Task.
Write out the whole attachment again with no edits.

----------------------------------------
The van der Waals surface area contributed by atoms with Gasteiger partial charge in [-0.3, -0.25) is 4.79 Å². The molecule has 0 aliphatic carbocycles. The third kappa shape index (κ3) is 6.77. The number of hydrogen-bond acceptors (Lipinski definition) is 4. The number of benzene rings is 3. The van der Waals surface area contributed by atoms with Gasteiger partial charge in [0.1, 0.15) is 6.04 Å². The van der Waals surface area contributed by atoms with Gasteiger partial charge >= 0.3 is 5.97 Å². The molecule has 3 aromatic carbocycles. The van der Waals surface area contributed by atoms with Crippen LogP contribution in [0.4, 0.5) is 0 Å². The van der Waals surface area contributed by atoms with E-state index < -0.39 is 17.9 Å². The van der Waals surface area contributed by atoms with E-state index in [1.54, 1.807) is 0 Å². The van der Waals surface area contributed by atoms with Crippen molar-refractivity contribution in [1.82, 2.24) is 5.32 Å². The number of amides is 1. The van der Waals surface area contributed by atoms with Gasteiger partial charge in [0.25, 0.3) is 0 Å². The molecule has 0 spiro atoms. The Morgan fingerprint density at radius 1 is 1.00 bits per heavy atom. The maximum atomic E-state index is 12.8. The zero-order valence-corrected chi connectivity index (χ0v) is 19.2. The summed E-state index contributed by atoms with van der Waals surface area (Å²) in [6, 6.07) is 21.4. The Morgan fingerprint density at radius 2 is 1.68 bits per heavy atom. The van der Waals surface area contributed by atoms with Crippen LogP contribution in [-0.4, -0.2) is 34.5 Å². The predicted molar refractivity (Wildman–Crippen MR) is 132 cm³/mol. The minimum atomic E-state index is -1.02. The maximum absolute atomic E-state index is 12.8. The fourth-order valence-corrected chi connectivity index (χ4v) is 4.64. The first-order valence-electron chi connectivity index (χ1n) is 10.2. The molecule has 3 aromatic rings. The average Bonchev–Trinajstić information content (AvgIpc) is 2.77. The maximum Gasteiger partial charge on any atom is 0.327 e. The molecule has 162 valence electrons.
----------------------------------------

The van der Waals surface area contributed by atoms with Gasteiger partial charge in [-0.3, -0.25) is 4.79 Å². The molecule has 0 aliphatic carbocycles. The third kappa shape index (κ3) is 6.77. The number of hydrogen-bond acceptors (Lipinski definition) is 4. The number of benzene rings is 3. The van der Waals surface area contributed by atoms with Gasteiger partial charge in [0.1, 0.15) is 6.04 Å². The van der Waals surface area contributed by atoms with Gasteiger partial charge >= 0.3 is 5.97 Å². The molecule has 3 aromatic carbocycles. The van der Waals surface area contributed by atoms with Crippen LogP contribution in [0.4, 0.5) is 0 Å². The van der Waals surface area contributed by atoms with E-state index < -0.39 is 17.9 Å². The van der Waals surface area contributed by atoms with E-state index in [1.54, 1.807) is 0 Å². The van der Waals surface area contributed by atoms with Crippen molar-refractivity contribution in [1.82, 2.24) is 5.32 Å². The number of amides is 1. The van der Waals surface area contributed by atoms with Gasteiger partial charge in [0.25, 0.3) is 0 Å². The molecule has 0 spiro atoms. The Morgan fingerprint density at radius 1 is 1.00 bits per heavy atom. The maximum atomic E-state index is 12.8. The zero-order valence-corrected chi connectivity index (χ0v) is 19.2. The summed E-state index contributed by atoms with van der Waals surface area (Å²) in [6, 6.07) is 21.4. The Morgan fingerprint density at radius 2 is 1.68 bits per heavy atom. The van der Waals surface area contributed by atoms with Crippen LogP contribution in [-0.4, -0.2) is 34.5 Å². The predicted molar refractivity (Wildman–Crippen MR) is 132 cm³/mol. The minimum atomic E-state index is -1.02. The maximum absolute atomic E-state index is 12.8. The fourth-order valence-corrected chi connectivity index (χ4v) is 4.64. The first-order valence-electron chi connectivity index (χ1n) is 10.2. The molecule has 3 aromatic rings. The average Bonchev–Trinajstić information content (AvgIpc) is 2.77. The maximum Gasteiger partial charge on any atom is 0.327 e. The molecule has 162 valence electrons.